# Simple inline functions

## Thin arrow notation

For brevity, in an inline function declaration, the keyword `function` can be replaced with the symbol `->`. For example, `function(\$a, \$b){\$a + \$b}` can be written as `->(\$a, \$b){\$a + \$b}`. The syntax is borrowed from Raku (formerly Perl 6), and is reminiscent of lambda expressions in other languages: `(a, b) -> {a + b}` in Java, `(a, b) => {a + b}` in C#.

The concise syntax is helpful when writing simple callbacks, for example `fold-left(\$seq, 1, ->(\$x, \$y){\$x*\$y})` to calculate the product of a sequence of numbers.

Argument types and return types can be included in the same way as with the full `function` syntax, though the benefits of conciseness typically apply only when these are omitted.

A zero-arity function can be written as, for example, `->(){doc('abc.xml')//z}`.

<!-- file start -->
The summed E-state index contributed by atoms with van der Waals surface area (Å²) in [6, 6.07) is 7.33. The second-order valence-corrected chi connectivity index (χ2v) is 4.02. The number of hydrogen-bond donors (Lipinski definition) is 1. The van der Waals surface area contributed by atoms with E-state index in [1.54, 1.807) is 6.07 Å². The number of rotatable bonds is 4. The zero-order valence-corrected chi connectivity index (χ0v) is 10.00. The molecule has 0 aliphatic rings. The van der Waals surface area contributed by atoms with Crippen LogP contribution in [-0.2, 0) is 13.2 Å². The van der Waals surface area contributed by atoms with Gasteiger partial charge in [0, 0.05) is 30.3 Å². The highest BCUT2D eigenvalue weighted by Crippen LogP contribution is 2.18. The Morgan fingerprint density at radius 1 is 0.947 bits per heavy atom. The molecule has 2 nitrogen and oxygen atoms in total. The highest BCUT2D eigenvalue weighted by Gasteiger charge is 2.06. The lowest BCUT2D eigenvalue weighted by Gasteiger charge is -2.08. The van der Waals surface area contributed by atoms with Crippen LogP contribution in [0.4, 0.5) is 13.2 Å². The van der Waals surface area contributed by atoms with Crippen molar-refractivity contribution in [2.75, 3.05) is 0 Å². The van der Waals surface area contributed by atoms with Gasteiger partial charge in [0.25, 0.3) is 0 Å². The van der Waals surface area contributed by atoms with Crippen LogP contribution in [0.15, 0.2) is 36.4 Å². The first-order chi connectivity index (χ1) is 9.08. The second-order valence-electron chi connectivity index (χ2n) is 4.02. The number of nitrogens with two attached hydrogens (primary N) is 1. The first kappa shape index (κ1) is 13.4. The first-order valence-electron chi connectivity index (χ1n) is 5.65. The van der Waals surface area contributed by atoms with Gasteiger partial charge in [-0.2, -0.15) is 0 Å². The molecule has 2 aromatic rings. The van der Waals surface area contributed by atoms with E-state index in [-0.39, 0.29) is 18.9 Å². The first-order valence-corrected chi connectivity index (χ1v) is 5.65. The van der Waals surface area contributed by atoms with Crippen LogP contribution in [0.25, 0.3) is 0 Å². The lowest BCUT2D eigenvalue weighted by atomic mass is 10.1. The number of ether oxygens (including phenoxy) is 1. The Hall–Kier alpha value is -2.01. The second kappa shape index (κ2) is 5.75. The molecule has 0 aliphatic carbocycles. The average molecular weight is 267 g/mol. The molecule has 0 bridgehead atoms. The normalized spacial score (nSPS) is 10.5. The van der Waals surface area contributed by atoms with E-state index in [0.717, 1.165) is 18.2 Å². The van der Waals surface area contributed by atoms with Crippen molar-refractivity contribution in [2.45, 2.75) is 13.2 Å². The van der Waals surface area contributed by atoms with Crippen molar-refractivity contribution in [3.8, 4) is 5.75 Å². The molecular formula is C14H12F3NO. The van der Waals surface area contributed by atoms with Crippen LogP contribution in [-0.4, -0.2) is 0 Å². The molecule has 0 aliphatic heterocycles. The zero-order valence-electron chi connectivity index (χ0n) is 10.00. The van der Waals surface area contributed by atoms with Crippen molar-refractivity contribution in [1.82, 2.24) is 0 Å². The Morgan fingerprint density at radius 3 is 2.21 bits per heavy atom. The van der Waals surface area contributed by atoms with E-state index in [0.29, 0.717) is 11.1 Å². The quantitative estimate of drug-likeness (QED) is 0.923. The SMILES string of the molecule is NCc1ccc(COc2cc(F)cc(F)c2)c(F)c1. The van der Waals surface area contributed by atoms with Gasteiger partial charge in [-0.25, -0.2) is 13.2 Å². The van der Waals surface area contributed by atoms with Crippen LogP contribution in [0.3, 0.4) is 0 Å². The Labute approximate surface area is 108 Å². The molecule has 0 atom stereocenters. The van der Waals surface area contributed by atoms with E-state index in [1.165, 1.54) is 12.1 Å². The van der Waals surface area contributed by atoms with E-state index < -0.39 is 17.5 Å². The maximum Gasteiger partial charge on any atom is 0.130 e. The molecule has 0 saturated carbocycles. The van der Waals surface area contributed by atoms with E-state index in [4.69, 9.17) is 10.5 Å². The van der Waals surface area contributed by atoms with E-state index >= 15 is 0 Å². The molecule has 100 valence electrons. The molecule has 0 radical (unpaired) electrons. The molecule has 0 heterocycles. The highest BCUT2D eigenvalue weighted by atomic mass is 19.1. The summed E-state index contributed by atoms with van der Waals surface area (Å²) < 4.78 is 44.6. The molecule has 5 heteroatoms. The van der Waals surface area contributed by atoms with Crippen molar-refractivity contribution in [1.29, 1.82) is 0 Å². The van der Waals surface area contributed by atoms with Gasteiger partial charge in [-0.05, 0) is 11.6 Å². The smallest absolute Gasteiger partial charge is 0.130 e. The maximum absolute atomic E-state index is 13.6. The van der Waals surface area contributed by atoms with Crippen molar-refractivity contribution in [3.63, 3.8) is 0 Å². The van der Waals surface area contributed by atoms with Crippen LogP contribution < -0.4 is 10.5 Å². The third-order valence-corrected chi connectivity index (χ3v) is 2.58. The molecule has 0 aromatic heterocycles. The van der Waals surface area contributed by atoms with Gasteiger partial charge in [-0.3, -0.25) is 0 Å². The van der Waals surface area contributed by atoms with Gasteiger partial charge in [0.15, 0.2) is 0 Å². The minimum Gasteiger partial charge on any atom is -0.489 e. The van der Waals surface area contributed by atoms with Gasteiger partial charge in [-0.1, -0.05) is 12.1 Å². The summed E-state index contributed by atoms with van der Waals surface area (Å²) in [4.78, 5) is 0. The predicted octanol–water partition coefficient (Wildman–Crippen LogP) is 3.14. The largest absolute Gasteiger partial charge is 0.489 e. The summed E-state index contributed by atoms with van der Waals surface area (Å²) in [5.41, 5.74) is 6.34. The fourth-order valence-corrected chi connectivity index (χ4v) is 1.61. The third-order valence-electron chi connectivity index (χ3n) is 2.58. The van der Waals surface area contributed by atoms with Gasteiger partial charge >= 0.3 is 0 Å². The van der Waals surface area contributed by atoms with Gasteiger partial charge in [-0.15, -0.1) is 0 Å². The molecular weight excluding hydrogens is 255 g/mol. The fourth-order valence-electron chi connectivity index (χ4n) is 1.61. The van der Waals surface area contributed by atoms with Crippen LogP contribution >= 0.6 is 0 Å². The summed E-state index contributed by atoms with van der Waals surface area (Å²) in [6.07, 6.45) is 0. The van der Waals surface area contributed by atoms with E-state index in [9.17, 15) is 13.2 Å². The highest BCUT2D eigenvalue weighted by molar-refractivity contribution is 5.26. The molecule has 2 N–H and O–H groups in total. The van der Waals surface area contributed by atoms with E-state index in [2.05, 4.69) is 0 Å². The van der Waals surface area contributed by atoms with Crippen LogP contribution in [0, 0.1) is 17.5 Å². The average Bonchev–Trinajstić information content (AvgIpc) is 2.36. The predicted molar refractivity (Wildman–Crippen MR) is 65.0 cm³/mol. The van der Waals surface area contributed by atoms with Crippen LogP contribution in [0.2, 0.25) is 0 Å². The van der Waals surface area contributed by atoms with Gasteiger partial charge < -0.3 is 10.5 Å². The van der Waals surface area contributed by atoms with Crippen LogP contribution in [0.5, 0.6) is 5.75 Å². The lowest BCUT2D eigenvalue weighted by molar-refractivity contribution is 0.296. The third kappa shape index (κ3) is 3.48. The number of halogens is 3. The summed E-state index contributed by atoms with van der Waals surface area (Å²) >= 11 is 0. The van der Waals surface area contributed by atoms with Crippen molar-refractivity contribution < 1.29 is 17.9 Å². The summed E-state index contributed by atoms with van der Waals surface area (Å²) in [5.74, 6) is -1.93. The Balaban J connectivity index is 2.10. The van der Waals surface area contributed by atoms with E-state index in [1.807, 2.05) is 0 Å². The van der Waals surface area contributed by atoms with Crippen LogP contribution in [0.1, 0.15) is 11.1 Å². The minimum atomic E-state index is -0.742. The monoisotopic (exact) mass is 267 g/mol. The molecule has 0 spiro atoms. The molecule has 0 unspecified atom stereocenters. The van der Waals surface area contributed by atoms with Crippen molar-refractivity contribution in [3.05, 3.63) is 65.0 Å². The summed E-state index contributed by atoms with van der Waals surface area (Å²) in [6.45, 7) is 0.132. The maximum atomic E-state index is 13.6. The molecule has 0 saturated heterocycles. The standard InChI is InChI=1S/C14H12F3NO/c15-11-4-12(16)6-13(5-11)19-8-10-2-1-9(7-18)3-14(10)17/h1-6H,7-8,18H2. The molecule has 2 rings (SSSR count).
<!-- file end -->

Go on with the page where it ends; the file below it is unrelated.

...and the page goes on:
## Context item functions

Simple inline functions taking a single argument can be simplified even further. For example, the expression `->{@code}` represents a function that takes a single argument (presumably an element node), and returns a selected attribute of that node. A simple inline function takes a single argument with required type `item()`, and returns any sequence (type `item()*`). The function body is evaluated with a singleton focus based on the supplied argument value.

Simple inline functions are particularly convenient when providing functions as arguments to higher-order functions, many of which accept a single item as their one argument. For example, to sort employees in order of salary, you can write:

sort(//employee, (), ->{@salary})

Simple inline functions can access externally-defined local variables in the usual way (that is, they have a closure).

The expression `->{EXPR}` is a syntactic shorthand for:

function(\$x as item()) as item()* {\$x!(EXPR)}